During my course of study on adolescent conflict and restoration, I came across an interesting truth in the book of Lamentations. As I began digging I knew I had struck gold!

“It is good for a man that he should bear the yoke in his youth” (Lamentations 3:27).

Jeremiah pours out his heart as he endures the unbearable rejection of his peers. He feels unloved and devalued, and spends a significant amount of time blaming God for his deepest hurts and unmet longings. He literally blames God for using him as target practice! Listen to what he says:

“He bent His bow, and set me as a target for His arrows” (Lamentations 3:12).

Half of Lamentations 3 is devoted to blaming God for this seemingly incurable despair. When you consider the accusations Jeremiah levels against God, it’s hard to square these things with God’s character. How do we reconcile these charges against God by a man who suffered terribly as a result of following God’s instructions to deliver His message?

What we know about God is that He is love, and in Him is no darkness at all. He loves us so much that He who knew no sin became sin for us, so that we might possess the righteousness of God. But in his despair, Jeremiah blames God. He is blinded by his sorrow.

Though God was not the cause of Jeremiah’s unmet longings, He was the cause of Jeremiah’s difficult circumstances (Lamentations 3:32)–and for good reason. Jeremiah’s complaint follows the pattern of what most adolescents experience when they feel unloved and devalued. These feelings of despair and inner turmoil, though unpleasant, are a necessary step in the maturing process. To protect our adolescents from this process is to delay their transition into adulthood.

Today, we have many twenty-, thirty-, and forty-year-olds who are stuck in an adolescent mindset. They simply have not grown up. Apart from interacting with God, it is impossible to reach genuine maturity.

Tomorrow we’ll continue to discuss the importance of bearing the yoke in one’s youth.

Published in: on February 23, 2011 at 2:17 pm  Leave a Comment  

The Stick Crafter

What would you do if you returned home from war wounded, orphaned, and unsure how you could earn a living? I recently read of a man who faced just this situation–and “his wounds rendered all severe labor impossible.” (The Little Lamb, p. 115) What was he to do?

In Christoph von Schmid’s short story, The Redbreast (included in The Little Lamb), we are told that this soldier determined the following solution to his dilemma:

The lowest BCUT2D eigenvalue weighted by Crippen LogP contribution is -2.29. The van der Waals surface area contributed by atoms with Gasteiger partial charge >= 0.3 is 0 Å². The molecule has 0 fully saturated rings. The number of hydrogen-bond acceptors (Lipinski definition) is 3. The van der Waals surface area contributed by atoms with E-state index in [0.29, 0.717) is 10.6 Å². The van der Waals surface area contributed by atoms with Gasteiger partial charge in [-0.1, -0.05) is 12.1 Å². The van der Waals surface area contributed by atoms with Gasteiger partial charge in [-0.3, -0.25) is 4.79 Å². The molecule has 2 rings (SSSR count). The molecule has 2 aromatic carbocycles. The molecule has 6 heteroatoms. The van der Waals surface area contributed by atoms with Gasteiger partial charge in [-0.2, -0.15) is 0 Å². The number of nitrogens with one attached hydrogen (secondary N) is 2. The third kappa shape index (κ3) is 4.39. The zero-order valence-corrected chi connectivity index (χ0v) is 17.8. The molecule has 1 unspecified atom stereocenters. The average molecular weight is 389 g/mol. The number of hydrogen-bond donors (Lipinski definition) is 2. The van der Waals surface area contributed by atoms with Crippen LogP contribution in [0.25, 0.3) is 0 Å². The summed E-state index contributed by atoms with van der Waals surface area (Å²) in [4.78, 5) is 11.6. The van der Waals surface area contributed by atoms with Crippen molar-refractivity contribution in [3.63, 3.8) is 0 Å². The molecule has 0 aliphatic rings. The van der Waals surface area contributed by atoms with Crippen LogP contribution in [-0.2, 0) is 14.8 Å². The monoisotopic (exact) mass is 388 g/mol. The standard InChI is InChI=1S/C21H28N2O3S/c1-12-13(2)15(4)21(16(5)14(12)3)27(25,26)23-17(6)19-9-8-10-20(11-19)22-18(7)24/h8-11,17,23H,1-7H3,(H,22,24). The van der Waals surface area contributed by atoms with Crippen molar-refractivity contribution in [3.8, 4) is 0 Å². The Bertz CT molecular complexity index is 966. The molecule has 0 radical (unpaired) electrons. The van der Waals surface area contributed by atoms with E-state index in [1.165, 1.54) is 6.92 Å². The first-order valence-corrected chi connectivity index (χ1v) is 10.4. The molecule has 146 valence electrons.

“One day, in the neighboring forest, he remarked that the old stumps and roots of the maple-trees that had been cut down presented some very beautiful pieces of streaked and variegated wood, but were little esteemed and rotting on the ground. He immediately set to work to make walking sticks and gift boxes out of this wood, and soon brought them to extraordinary perfection; the walking sticks . . . were especially admired, and met with a rapid sale” (p. 116).

What an incredible testimony to this man’s work ethic and creativity that he would take sticks which would ordinarily be left to rot and turn them into walking sticks for “gentlemen of high station!” (p. 116)

We live in an economy where many are struggling. Perhaps we should begin to prayerfully consider how we can exercise skills that God has given us as gifts. Truly, “in all labor there is profit” (Proverbs 14:23b) and “whoever gathers little by little will increase it” (Proverbs 13:11b).

In closing, I believe the stick-crafter’s words will end this moment on an encouraging note: “He who is not wanting in industry . . . will never want for bread. Even the most insignificant craft can support a man. Do your duty faithfully, and trust in God, and God will do His part, and will not permit you to lack His aid, which is so necessary” (p. 117-118).

Published in: on February 22, 2011 at 7:26 pm  Leave a Comment  

The Stick Crafter

The Stick Crafter

What would you do if you returned home from war wounded, orphaned, and unsure how you could earn a living? I recently read of a man who faced just this situation–and “his wounds rendered all severe labor impossible.” (The Little Lamb, p. 115) What was he to do?

In Christoph von Schmid’s short story, The Redbreast (included in The Little Lamb), we are told that this soldier determined the following solution to his dilemma:

“One day, in the neighboring forest, he remarked that the old stumps and roots of the maple-trees that had been cut down presented some very beautiful pieces of streaked and variegated wood, but were little esteemed and rotting on the ground. He immediately set to work to make walking sticks and gift boxes out of this wood, and soon brought them to extraordinary perfection; the walking sticks . . . were especially admired, and met with a rapid sale” (p. 116).

What an incredible testimony to this man’s work ethic and creativity that he would take sticks which would ordinarily be left to rot and turn them into walking sticks for “gentlemen of high station!” (p. 116)

We live in an economy where many are struggling. Perhaps we should begin to prayerfully consider how we can exercise skills that God has given us as gifts. Truly, “in all labor there is profit” (Proverbs 14:23b) and “whoever gathers little by little will increase it” (Proverbs 13:11b).

In closing, I believe the stick-crafter’s words will end this moment on an encouraging note: “He who is not wanting in industry . . . will never want for bread. Even the most insignificant craft can support a man. Do your duty faithfully, and trust in God, and God will do His part, and will not permit you to lack His aid, which is so necessary” (p. 117-118).

Published in: on February 22, 2011 at 6:07 pm  Comments (1)  

Bound in the Bundle of Life

Have you ever heard the phrase, “Bound in the bundle of life?”

I discovered this phrase in the Old Testament book of 1st Samuel, chapter 25. The text reads, “If men rise up to purse you and to seek your life, the life of my lord shall be bound up in the bundle of life in the care of the Lord Your God.”

To be bound in the bundle of life is to know that you are protected and cared for deeply. When valuable items were transported during biblical times, they were wrapped in cloth, cotton and other soft materials for protection. They were then wrapped again and again to ensure safe arrival.